Her face haunts me at times. How did she feel as she sent all three of her daughters to the U.S. so they could marry and have a better life? She had no sons; who took care of her as she aged? My mother said that she died as she was preparing to come to the U.S. to visit her daughters and their families in the mid-1950’s. How heartbreaking!

When Gregory Kontos and I were at the Greek Orthodox Mitropolis in Sparta in 2014, he found the marriage record for Stathoula and Konstandinos Ioannis Eftaxias.

Marriage Record, Konstandinos Ioannis Eftaxias and Stathoula Zaharaki, February 16, 1891, line 68. Translation of Marriage Record received from the Holy Diocese of Monemvasias & Spartis Certifies that: As it appears on the books of Marriages of the Office of the Holy Diocese Monemvasias & Spartis a licence -number 68 - was issued on 16 February 1891, for Konstantinos Eutaxiarhis, resident of Mystra - of the former municipality Spartis in second marriage, and for Stathoula Zaharaki daughter of Dimitrios, resident of Theologos -of the former municipality Sellasias in first marriage. The holy matrimony was officiated by the local priest S. Dimitrakopoulou.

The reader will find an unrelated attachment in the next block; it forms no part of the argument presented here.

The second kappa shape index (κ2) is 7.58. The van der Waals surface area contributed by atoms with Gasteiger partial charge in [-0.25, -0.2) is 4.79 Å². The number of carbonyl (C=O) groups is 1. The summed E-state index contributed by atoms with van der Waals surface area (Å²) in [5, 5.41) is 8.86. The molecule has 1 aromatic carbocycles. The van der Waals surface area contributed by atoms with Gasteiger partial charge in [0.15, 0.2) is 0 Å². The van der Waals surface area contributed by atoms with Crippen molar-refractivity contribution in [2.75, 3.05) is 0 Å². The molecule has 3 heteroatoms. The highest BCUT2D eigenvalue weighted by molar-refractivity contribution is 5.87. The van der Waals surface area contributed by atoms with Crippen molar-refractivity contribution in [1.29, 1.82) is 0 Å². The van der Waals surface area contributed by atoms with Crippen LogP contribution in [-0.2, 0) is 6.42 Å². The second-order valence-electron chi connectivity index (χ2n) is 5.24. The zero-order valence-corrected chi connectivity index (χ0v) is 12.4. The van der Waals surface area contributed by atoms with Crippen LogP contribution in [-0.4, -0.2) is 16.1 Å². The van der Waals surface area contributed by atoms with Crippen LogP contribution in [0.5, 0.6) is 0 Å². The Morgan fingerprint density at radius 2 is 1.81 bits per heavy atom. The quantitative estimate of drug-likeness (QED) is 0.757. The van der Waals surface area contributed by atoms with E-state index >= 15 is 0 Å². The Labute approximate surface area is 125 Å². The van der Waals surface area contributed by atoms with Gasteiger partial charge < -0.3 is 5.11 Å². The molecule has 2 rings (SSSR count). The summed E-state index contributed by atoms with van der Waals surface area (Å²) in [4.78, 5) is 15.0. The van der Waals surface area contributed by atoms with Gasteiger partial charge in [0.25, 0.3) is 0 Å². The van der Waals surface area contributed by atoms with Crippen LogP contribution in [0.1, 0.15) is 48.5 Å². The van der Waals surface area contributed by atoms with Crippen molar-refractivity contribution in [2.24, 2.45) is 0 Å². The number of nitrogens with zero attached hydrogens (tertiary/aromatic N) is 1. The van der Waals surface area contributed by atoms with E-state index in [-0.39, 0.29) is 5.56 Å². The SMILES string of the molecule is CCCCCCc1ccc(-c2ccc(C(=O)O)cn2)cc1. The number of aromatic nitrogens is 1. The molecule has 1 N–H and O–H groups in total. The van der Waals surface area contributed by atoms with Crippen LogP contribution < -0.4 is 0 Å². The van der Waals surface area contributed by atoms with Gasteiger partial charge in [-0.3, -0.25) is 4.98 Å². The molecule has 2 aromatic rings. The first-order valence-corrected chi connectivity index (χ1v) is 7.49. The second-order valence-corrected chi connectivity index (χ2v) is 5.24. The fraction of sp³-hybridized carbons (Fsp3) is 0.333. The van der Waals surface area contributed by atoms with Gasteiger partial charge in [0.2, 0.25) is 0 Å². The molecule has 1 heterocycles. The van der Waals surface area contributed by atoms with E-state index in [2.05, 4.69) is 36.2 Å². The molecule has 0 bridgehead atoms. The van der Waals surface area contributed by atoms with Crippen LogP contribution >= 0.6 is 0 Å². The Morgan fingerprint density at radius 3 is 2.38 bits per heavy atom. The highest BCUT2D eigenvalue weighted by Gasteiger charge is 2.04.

Marriage Record, Konstandinos Ioannis Eftaxias and Stathoula Zaharaki, February 16, 1891, line 68. Received from the Holy Diocese of Monemvasias & Spartis.
Certifies that:
As it appears on the books of Marriages of the Office of the Holy Diocese Monemvasias & Spartis a licence -number 68 – was issued on 16 February 1891, for Konstantinos Eftaxias, resident of Mystra – of the former municipality Spartis in second marriage, and for Stathoula Zaharaki daughter of Dimitrios, resident of Theologos -of the former municipality Sellasias in first marriage. The holy matrimony was officiated by the local priest S. Dimitrakopoulou.